Hi everyone, we're promoting a special Quicklet Bundle featuring the best of Jon Krakauer's works, including the following 4 titles:
+Into the Wild,
+Into Thin Air,
+Three Cups of Deceit,
Separately, you'd pay $11.96 for all 4, instead, you get them for 25% off in one convenient form!
Here are short descriptions from each book.
Quicklets: Your Reading Sidekick!
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Into the Wild
Jon Krakauer has climbed some of the most difficult peaks in the world, including the Devil’s Thumb in Southeast Alaska, the West Face of Cerro Torre in Patagonia, and Mt. Everest. It was his trip to Mt. Everest that would go on to give Krakauer a National Magazine Award for his article in Outside Magazine and “Book of the Year” for Into Thin Air. In both, Krakauer tells of the descent from Mt. Everest’s peak in which a storm killed off four of the five teammates.
Along with Into the Wild, and Into Thin Air, Krakauer has also written Eiger Dreams, Under the Banner of Heaven, and Where Men Win Glory. His work has published into GEO, Architectural Digest, Rolling Stone, TIME, The Washington Post, The New York Times, and National Geographic. In 1998, Krakauer created the Everest ‘96 Memorial Fund as a tribute to his companions lost on Everest which provides humanitarian relief to the indigenous peoples of the Himalaya and supports organizations working to preserve the natural environment throughout the world.
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Into Thin Air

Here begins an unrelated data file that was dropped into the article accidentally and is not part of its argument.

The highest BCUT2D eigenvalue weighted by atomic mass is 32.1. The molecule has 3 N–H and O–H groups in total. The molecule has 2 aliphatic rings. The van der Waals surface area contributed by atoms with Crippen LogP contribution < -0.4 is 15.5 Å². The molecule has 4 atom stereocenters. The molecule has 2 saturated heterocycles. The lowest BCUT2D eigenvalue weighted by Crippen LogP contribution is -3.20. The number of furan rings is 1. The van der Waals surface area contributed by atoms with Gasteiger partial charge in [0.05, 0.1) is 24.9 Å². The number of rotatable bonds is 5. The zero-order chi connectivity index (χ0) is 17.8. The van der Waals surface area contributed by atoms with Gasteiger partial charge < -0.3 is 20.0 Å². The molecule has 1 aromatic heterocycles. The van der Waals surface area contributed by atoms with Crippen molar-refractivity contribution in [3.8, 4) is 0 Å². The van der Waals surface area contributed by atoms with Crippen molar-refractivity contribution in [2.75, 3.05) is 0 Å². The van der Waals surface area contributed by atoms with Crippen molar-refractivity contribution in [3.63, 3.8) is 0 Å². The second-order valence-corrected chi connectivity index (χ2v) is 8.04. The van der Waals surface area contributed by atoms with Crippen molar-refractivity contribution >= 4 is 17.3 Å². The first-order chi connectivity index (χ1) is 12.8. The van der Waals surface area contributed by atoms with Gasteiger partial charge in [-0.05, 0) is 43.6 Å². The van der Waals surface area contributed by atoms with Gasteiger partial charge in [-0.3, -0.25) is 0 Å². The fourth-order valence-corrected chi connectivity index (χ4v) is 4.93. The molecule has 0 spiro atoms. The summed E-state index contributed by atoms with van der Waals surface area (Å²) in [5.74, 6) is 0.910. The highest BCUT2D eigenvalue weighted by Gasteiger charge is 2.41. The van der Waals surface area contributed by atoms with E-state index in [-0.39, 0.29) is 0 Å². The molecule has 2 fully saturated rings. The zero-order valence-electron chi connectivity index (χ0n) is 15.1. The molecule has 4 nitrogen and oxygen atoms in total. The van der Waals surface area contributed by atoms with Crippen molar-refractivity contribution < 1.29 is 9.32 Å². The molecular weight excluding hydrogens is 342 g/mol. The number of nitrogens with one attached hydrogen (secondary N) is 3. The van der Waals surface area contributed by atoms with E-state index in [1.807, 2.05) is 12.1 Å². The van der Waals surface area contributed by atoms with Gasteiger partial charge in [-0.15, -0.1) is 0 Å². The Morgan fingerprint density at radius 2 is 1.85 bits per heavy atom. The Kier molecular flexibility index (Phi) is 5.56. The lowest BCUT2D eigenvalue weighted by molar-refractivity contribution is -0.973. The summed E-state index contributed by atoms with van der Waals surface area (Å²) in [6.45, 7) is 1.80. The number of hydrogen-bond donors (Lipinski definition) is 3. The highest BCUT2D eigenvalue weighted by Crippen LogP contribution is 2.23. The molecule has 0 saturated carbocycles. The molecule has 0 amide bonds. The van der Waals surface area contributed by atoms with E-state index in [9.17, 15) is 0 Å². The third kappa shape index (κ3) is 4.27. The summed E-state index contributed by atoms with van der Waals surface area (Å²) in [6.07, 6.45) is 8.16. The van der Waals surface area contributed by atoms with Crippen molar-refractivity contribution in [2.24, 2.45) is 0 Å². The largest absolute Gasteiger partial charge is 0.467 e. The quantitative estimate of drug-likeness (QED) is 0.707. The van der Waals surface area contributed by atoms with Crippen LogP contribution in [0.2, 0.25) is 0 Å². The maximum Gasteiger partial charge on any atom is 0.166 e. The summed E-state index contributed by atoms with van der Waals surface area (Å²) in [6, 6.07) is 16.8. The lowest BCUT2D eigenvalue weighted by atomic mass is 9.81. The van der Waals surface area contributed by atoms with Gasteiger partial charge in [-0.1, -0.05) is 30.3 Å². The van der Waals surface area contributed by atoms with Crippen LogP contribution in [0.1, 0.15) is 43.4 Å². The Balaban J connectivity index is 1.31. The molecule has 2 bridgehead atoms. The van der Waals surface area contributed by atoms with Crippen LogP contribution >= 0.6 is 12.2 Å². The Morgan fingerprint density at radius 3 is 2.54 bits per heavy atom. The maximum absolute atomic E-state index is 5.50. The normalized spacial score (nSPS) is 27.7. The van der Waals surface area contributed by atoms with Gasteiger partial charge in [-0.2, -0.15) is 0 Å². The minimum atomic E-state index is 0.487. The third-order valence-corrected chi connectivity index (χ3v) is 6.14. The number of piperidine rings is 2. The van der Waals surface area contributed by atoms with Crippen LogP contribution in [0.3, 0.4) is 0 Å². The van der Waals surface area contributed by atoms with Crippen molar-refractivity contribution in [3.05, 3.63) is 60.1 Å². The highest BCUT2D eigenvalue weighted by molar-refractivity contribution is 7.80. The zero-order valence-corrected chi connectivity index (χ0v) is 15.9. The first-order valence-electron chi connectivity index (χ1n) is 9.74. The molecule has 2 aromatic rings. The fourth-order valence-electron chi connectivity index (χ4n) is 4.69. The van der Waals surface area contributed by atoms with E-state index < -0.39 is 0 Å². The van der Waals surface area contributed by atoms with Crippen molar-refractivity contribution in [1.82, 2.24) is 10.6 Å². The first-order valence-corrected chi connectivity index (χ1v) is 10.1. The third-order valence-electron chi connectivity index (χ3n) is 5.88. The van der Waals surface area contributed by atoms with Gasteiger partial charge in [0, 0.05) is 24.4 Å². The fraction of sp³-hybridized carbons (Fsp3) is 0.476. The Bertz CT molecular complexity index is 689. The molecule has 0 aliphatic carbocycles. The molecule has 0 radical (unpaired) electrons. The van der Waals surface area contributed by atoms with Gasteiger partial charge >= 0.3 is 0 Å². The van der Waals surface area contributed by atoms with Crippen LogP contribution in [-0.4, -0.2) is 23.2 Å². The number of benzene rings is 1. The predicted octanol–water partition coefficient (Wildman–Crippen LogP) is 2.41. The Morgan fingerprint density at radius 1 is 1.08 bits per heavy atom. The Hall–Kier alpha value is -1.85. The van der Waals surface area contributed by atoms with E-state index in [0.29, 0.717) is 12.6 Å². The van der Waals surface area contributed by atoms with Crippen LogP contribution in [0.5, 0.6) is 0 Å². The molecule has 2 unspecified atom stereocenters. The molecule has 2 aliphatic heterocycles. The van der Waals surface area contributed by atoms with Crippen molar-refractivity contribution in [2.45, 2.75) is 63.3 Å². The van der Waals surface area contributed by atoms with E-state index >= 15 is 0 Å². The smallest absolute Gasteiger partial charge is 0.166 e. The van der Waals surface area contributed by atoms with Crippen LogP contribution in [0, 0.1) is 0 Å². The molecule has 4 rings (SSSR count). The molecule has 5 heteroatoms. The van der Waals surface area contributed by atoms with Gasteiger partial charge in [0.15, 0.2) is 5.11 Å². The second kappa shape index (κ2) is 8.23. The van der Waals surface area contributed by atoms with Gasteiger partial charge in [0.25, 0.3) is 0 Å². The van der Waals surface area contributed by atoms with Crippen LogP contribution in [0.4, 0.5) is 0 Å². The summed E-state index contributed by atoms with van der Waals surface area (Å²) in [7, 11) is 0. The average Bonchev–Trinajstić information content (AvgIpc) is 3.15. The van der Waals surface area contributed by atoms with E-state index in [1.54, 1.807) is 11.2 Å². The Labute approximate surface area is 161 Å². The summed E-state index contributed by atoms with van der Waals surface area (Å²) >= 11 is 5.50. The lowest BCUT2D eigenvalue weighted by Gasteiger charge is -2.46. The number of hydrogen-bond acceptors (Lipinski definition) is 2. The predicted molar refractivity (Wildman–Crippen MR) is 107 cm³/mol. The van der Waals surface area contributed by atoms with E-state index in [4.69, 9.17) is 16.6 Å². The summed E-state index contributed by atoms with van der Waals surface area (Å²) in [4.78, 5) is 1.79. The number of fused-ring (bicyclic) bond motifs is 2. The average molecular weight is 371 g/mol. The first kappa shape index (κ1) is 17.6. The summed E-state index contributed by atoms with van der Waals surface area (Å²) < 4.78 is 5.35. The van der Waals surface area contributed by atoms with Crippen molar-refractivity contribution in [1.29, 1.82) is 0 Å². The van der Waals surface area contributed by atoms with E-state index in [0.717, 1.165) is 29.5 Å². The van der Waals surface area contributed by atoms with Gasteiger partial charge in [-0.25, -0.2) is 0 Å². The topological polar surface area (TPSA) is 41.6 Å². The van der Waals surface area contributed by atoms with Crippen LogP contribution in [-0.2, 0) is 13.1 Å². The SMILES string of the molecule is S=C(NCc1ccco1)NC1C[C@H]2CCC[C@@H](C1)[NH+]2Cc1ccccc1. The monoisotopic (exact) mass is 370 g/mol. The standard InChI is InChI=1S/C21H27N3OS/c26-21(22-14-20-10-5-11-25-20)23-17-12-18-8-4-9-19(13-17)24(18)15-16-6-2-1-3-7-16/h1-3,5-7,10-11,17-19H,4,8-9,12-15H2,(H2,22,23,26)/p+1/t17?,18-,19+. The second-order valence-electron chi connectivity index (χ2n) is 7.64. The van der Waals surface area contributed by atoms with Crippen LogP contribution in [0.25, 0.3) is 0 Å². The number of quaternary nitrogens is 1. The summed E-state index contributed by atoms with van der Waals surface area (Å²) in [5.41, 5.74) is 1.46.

Into Thin Air (1997) began as a 1996 article for Outside Magazine. Krakauer wanted to develop the story more fully, however, and thus was the book was born. Hed originally been assigned to examine the commercialization of Mt. Everest for the Outside article. That ended up being the focus of the story after all, but with a much more tragic outcome than he or his editors could have imagined.
For the article and subsequent book, Krakauer joined an expedition led by Rob Halls Adventure Consultants. During that season, a number of other expeditions were also on the mountain along with Krakauer and Hall, including Scott Fischers Mountain Madness. Both Hall and Fischer were killed in the May 1996 disaster, along with six other climbers.
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Three Cups of Deceit
Krakauer divides his text into three different sections, eschewing chapters for a more organic flow. At less than 80 pages long, the bulk of the book does not require frequent headings to stay readable. The first section section, titled The Creation Myth, examines the account Greg Mortenson gives in Three Cups of Tea when he first came across Haji Ali and the village of Korphe, where he was inspired to build the first school. Krakauer frequently moves back and forth between his own exposition and quotes from Tea and other pieces written by or about Mortenson to highlight the differences in fact.
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Krakauers strength as a writer lies in his ability to personalize the many characters who populate the sport of climbing. He gives us folks we can relate to on a human scale even if we dont quite understand their odd fixation with danger.
Thanks to his skillful portraiture, it doesnt take long to start wondering: whatever happened to those outrageous Burgess twins? Has Richard Fisher come out of hiding from the gullies of Arizona? Did Adrian the Romanian finally make it to the top of Mt. McKinley, and more importantly, did he make it back down in one piece?